College Value and Completion: “Righting the Balance on the Side of Students”

studentforum

Students discuss college affordability during a recent town hall. (Photo credit: U.S. Department of Education)

“Who thinks college is affordable?”

Secretary Duncan and new Under Secretary of Education Ted Mitchell posed that question to a packed room of college students and freshly-minted graduates at a recent town hall on college costs and access.

Almost no one raised a hand.

A college education is still the best investment students can make in their future. It is also a critical investment that we can make as a nation. But right now, this important rung on the ladder to opportunity is slipping out of reach for many low- and middle-income families in America.

That’s something President Obama is determined to change. Since taking office, the President has made key investments in education and advanced an ambitious agenda to combat rising college costs; to make college more affordable; to increase quality; and to improve educational outcomes. On June 9, 2014, the President signed a Presidential Memorandum that will allow an additional 5 million borrowers with federal student loans to cap their monthly payments at just 10 percent of their income.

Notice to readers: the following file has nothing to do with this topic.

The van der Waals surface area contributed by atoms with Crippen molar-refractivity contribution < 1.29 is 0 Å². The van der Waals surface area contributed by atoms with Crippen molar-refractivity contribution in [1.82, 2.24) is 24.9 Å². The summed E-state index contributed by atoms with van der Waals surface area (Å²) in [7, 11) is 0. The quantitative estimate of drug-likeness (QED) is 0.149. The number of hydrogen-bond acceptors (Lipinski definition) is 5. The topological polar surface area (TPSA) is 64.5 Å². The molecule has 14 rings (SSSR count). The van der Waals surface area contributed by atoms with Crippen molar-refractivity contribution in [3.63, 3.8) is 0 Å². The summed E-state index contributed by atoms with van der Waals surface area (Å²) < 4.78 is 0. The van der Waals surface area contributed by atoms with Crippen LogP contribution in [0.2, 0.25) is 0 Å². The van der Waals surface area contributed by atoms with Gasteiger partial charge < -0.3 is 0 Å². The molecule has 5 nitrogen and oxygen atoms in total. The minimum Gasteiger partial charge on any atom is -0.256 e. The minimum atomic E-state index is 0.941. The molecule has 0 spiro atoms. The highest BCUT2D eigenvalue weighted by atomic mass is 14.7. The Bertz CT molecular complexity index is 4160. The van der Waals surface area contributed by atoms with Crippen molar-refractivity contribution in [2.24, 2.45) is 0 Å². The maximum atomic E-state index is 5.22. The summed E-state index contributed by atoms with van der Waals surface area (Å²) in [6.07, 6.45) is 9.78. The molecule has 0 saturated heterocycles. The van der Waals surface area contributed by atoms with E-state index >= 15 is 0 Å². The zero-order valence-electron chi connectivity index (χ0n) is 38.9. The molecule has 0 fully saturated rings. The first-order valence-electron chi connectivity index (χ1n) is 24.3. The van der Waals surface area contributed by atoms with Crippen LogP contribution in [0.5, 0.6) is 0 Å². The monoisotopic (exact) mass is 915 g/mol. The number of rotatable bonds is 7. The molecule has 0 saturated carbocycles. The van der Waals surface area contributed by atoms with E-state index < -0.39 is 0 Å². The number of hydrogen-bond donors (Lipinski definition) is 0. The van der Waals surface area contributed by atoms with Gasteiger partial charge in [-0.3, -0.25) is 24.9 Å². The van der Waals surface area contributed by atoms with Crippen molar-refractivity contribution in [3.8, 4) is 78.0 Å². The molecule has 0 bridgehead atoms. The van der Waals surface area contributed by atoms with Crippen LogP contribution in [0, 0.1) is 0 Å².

But during the town hall meeting, the feeling in the room was clear: this country needs to do so much more, to ensure that students – regardless of their circumstances – have the information they need to make good choices and the financial support to pay for and complete their education.

The town hall was part of a series of events to encourage conversations and gain insights from the people most directly affected by the rising costs of college. Secretary Duncan and Under Secretary Mitchell were there with one purpose: to hear from students. This was an opportunity to listen to students’ stories, needs, and ideas.

One student panelist, Johnathan, said, “My mom always told me I could go to my dream college. Then when we started to look at the cost, we had to slow down and think again. It’s not something parents want to have to say: ‘Let’s see what we can afford. Let’s pick something lower on your list.”

Johnathan saved on expenses for his family by spending his freshman year at a lower-cost college before transferring to that dream school, Morehouse College in Atlanta.

Wendy, a doctoral student at the University of Pennsylvania and daughter of immigrant parents, shared her mother’s response when she was asked if the family was saving money for Wendy’s college education. She quoted her mother, “Are you kidding me? I’ve been trying to survive in this country. You have to figure it out.”

Student after student took the microphone, eager to share experiences and challenges, and offer ideas about how the federal government, states, and individual colleges and universities could help ease the financial aid process for students and families. Student participants attended institutions coast-to-coast—from Rutgers, the State University of New Jersey, to the University of California at Berkeley.